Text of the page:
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CDC launches Emergency Activation Center to combat growing monkeypox outbreak

CDC Launches Emergency Activation Center to Fight Growing Monkeypox Outbreak in US as Case Number Hit 244, Adding 43 Over Pride Weekend

  • The CDC will deploy 300 staff members for monkeypox response as part of a new emergency activation center
  • The country has recorded 244 cases of the virus so far, though the real numbers are feared to be higher as it circulates undetected.
  • Over the weekend, the country registered 43 cases of the virus, the highest number ever recorded during the outbreak so far
  • The World Health Organization declined to declare a global health emergency due to the rise of the virus in more than 50 countries around the world

The CDC has launched an Emergency Operations Center (EOC) to combat the country’s nascent monkeypox outbreak, the agency said Tuesday.

It comes as the nation’s case count reached 244, including 43 added to the ledger after the weekend. No US deaths have been linked to the virus.

Some experts fear the actual numbers may be even higher than reported, as the virus is spreading uncirculated, as those infected may lack signals that they have it and the country’s testing infrastructure is relatively limited.

The Centers for Disease Control and Prevention (CDC) launched the EOC to serve as a focal point in coordinating response to the virus in an effort to expand response to the virus.

Such a move indicates that the agency is concerned that the outbreak could continue to grow and even spiral out of control – as in some European countries – if the response is not strengthened.

The map above shows where cases of monkey pox have been detected in America.  On the right, the third column of the table shows the number of cases registered in the past two days

The map above shows where cases of monkey pox have been detected in America. On the right, the third column of the table shows the number of cases registered in the past two days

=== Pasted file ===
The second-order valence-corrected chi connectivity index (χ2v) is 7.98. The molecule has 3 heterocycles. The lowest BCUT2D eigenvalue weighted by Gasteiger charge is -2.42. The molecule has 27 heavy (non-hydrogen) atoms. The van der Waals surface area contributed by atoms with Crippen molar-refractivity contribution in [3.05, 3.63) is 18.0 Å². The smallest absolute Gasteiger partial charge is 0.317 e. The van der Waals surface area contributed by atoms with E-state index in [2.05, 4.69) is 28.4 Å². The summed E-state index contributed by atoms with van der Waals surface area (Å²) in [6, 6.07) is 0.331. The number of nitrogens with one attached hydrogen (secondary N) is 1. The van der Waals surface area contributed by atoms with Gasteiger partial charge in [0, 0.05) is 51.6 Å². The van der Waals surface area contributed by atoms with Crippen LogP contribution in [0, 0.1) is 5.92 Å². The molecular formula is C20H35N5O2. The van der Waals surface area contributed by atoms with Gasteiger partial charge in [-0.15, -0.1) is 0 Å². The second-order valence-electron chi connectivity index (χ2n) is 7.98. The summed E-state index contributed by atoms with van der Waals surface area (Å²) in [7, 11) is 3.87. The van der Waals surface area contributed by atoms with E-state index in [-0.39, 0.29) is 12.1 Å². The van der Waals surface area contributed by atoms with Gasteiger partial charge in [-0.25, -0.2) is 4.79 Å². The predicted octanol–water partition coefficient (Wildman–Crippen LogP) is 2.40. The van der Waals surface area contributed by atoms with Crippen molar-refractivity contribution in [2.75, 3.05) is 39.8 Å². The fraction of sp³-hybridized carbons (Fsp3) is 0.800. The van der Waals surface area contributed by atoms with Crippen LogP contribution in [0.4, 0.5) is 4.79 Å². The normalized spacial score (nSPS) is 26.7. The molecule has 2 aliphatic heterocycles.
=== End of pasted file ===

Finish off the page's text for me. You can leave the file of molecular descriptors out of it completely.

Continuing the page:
The CDC has launched an emergency activation center to combat the rise of monkeypox in the US.  It will have more than 300 dedicated employees (file photo)

The CDC has launched an emergency activation center to combat the rise of monkeypox in the US. It will have more than 300 dedicated employees (file photo)

“Today, the CDC continues to lean forward with an aggressive public health response to the monkeypox outbreak by activating the Emergency Operations Center (EOC),” the agency wrote in a statement.

Monkeypox ‘not a global emergency,’ says WHO

The World Health Organization said the escalating monkeypox outbreak in more than 50 countries requires close monitoring but does not justify declaring it a global health emergency.

In a statement Saturday, a WHO emergency committee said many aspects of the outbreak were “unusual” and acknowledged that monkeypox – which is endemic in some African countries – has been neglected for years.

“While some members expressed differing views, the committee decided by consensus to advise the Director-General of WHO that it should be determined at this stage that the outbreak does not constitute a global emergency,” the WHO said in a statement.

The WHO nevertheless pointed to the “emergency” of the outbreak and said controlling its spread would require an “intensive” response.